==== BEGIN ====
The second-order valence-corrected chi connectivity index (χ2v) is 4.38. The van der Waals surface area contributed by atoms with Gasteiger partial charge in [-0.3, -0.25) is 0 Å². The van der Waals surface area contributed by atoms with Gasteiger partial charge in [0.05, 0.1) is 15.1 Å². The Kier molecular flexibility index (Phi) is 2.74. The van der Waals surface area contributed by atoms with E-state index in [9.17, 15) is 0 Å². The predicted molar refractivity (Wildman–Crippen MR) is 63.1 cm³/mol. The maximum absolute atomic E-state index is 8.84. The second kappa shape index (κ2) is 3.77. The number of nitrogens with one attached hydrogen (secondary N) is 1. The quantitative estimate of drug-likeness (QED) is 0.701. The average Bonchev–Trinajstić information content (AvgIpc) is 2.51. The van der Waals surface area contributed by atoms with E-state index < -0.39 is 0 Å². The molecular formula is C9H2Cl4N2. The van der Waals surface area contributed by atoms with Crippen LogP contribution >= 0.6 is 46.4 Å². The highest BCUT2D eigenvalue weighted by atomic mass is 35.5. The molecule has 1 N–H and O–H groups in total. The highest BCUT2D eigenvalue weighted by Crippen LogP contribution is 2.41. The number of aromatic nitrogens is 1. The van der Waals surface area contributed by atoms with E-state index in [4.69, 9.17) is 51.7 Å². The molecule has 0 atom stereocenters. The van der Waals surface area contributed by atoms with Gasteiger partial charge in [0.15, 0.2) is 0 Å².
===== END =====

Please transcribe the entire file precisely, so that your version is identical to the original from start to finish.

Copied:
The second-order valence-corrected chi connectivity index (χ2v) is 4.38. The van der Waals surface area contributed by atoms with Gasteiger partial charge in [-0.3, -0.25) is 0 Å². The van der Waals surface area contributed by atoms with Gasteiger partial charge in [0.05, 0.1) is 15.1 Å². The Kier molecular flexibility index (Phi) is 2.74. The van der Waals surface area contributed by atoms with E-state index in [9.17, 15) is 0 Å². The predicted molar refractivity (Wildman–Crippen MR) is 63.1 cm³/mol. The maximum absolute atomic E-state index is 8.84. The second kappa shape index (κ2) is 3.77. The number of nitrogens with one attached hydrogen (secondary N) is 1. The quantitative estimate of drug-likeness (QED) is 0.701. The average Bonchev–Trinajstić information content (AvgIpc) is 2.51. The van der Waals surface area contributed by atoms with E-state index < -0.39 is 0 Å². The molecular formula is C9H2Cl4N2. The van der Waals surface area contributed by atoms with Crippen LogP contribution >= 0.6 is 46.4 Å². The highest BCUT2D eigenvalue weighted by atomic mass is 35.5. The molecule has 1 N–H and O–H groups in total. The highest BCUT2D eigenvalue weighted by Crippen LogP contribution is 2.41. The number of aromatic nitrogens is 1. The van der Waals surface area contributed by atoms with E-state index in [4.69, 9.17) is 51.7 Å². The molecule has 0 atom stereocenters. The van der Waals surface area contributed by atoms with Gasteiger partial charge in [0.15, 0.2) is 0 Å².